Once that money is dedicated, the board can also use it to make the loan terms better for local governments. For example, the board can buy down the interest rate or offer to make the first loan payments for the local entity, until its water project is operational and has paying customers.
But general revenue to do that hasn’t matched up with the demand for loans, Fazio said. "Where there has been a dedication it has been very limited."
Klonower said that when the board was able to offer incentives, the demand for loans "far exceeded the amount of funds available." Incentives aren’t the only factor in communities’ decisions to take on water projects, though, she said; the economy and drought conditions weigh in, too.
Proposition 6 is intended to provide a stable source of money for such incentives -- namely, a $2 billion chunk of cash that would be transferred out of the state’s rainy day fund.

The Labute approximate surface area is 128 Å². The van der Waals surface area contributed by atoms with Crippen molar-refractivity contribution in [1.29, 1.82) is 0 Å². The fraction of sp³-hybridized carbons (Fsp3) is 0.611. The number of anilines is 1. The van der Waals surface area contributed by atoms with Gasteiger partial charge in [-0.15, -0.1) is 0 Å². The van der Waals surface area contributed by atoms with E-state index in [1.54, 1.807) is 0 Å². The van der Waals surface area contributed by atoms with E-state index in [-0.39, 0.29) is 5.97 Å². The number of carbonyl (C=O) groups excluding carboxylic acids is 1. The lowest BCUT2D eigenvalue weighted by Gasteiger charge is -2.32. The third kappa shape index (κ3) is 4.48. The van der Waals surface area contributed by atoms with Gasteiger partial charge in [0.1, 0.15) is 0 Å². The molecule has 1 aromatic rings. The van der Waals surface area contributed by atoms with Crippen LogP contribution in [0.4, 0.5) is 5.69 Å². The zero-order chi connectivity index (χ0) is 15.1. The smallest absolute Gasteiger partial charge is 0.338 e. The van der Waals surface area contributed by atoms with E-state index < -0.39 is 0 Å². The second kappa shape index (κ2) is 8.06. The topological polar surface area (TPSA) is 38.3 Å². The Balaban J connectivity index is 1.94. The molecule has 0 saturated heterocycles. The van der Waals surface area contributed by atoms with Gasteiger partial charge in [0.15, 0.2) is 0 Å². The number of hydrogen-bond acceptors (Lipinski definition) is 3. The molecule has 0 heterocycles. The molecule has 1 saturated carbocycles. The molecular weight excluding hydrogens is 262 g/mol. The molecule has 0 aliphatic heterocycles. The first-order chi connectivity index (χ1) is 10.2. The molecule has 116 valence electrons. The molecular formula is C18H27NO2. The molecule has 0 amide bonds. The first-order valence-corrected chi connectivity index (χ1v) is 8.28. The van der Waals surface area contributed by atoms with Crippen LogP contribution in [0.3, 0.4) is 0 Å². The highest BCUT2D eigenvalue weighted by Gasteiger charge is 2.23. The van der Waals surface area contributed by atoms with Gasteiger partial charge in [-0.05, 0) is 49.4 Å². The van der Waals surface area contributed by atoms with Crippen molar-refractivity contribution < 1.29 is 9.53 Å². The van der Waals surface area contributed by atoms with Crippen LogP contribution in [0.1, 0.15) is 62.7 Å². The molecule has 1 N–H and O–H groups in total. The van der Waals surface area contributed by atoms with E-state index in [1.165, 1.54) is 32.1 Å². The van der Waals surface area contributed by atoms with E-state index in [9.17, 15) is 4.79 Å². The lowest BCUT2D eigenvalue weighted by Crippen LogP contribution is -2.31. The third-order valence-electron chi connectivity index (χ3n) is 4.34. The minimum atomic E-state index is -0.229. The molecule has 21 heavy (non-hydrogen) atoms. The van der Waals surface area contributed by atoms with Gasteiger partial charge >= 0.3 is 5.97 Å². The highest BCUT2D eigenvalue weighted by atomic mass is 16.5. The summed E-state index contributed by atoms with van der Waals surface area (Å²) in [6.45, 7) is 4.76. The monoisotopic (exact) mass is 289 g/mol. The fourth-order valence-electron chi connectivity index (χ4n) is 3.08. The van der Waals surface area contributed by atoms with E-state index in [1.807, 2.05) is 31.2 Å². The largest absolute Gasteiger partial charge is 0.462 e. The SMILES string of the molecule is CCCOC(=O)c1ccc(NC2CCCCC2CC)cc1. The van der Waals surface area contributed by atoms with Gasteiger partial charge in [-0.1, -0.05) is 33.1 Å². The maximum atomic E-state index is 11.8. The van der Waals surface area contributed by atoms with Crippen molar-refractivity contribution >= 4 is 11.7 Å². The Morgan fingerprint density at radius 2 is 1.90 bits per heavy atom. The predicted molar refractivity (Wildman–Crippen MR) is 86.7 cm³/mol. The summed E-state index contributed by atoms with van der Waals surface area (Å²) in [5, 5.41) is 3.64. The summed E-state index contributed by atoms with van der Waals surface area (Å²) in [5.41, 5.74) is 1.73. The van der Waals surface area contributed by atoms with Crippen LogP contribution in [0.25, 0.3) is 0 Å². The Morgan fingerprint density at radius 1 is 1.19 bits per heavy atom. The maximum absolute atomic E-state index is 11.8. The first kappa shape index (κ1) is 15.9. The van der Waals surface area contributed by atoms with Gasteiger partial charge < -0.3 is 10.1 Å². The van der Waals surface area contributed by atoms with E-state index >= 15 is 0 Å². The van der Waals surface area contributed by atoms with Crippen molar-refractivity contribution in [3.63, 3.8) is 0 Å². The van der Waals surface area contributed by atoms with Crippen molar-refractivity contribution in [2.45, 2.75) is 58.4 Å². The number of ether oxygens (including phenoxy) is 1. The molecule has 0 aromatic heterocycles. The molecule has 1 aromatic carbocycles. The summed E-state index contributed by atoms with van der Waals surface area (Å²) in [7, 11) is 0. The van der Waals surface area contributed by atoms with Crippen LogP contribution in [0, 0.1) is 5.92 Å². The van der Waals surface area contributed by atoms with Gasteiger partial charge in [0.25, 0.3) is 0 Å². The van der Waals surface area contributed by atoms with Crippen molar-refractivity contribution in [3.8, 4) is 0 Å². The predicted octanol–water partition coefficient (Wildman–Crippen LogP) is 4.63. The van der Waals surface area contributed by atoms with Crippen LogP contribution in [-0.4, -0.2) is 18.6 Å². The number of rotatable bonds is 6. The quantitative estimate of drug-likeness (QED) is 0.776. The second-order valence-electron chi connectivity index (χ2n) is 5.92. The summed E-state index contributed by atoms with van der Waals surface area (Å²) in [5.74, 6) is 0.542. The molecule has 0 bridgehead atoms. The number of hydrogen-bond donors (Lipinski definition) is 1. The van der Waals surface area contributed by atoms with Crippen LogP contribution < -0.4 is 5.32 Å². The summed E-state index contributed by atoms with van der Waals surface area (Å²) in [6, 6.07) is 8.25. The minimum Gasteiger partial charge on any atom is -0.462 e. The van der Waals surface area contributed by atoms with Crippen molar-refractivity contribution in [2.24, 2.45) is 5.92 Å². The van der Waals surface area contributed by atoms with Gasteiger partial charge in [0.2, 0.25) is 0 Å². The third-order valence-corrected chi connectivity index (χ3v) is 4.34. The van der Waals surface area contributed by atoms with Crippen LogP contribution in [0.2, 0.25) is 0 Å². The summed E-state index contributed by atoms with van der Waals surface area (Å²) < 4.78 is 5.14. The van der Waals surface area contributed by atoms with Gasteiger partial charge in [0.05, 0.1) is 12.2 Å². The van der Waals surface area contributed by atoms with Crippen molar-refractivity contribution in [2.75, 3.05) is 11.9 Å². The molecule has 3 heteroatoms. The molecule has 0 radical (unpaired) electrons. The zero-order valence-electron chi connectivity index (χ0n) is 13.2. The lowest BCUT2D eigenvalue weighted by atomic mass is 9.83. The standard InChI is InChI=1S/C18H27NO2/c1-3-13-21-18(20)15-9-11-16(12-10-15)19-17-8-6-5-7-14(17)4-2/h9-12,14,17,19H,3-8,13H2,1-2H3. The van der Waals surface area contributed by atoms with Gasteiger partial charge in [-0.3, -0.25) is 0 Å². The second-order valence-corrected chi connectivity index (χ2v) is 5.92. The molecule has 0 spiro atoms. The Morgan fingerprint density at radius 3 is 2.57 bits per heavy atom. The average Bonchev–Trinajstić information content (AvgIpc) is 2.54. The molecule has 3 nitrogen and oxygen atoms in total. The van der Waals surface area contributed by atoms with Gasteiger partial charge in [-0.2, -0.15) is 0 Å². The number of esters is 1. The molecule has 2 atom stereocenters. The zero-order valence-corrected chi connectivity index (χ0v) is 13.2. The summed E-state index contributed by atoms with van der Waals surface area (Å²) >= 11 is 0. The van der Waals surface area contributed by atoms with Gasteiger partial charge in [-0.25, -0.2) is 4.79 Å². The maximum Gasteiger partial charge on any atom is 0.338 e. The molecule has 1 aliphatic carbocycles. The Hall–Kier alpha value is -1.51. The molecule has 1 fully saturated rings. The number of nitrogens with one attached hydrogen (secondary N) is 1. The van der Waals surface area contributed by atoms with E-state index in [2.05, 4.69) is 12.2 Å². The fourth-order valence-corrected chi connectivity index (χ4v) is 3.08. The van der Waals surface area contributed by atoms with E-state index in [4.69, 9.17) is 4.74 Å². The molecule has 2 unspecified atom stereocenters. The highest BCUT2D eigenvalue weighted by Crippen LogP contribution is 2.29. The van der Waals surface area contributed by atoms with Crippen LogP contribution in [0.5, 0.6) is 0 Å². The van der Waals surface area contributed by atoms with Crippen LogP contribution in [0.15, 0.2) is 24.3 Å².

With that money, the board would provide its own guarantees and incentives instead of counting on general revenue being designated for those purposes, as the Legislature did in 2007 and 2009 but did not during the 2011 budget crunch.
If the proposal works as planned, state Rep. Allan Ritter, R-Nederland, who wrote the House legislation, has said it could fund a total of $27 billion in projects over coming decades, because the state could continue lending out money for projects as earlier loans are paid back.
Independent Texans said that the $6 billion bond program approved by voters in 2011 "has yet to be tapped."
That’s correct, but the water board didn’t expect to tap into it for a year or two. The pace of lending has slowed, partly because of the lack of incentives the group mentions, but the board is still making loans.
We rate this statement, which lacks these clarifications, as Mostly True.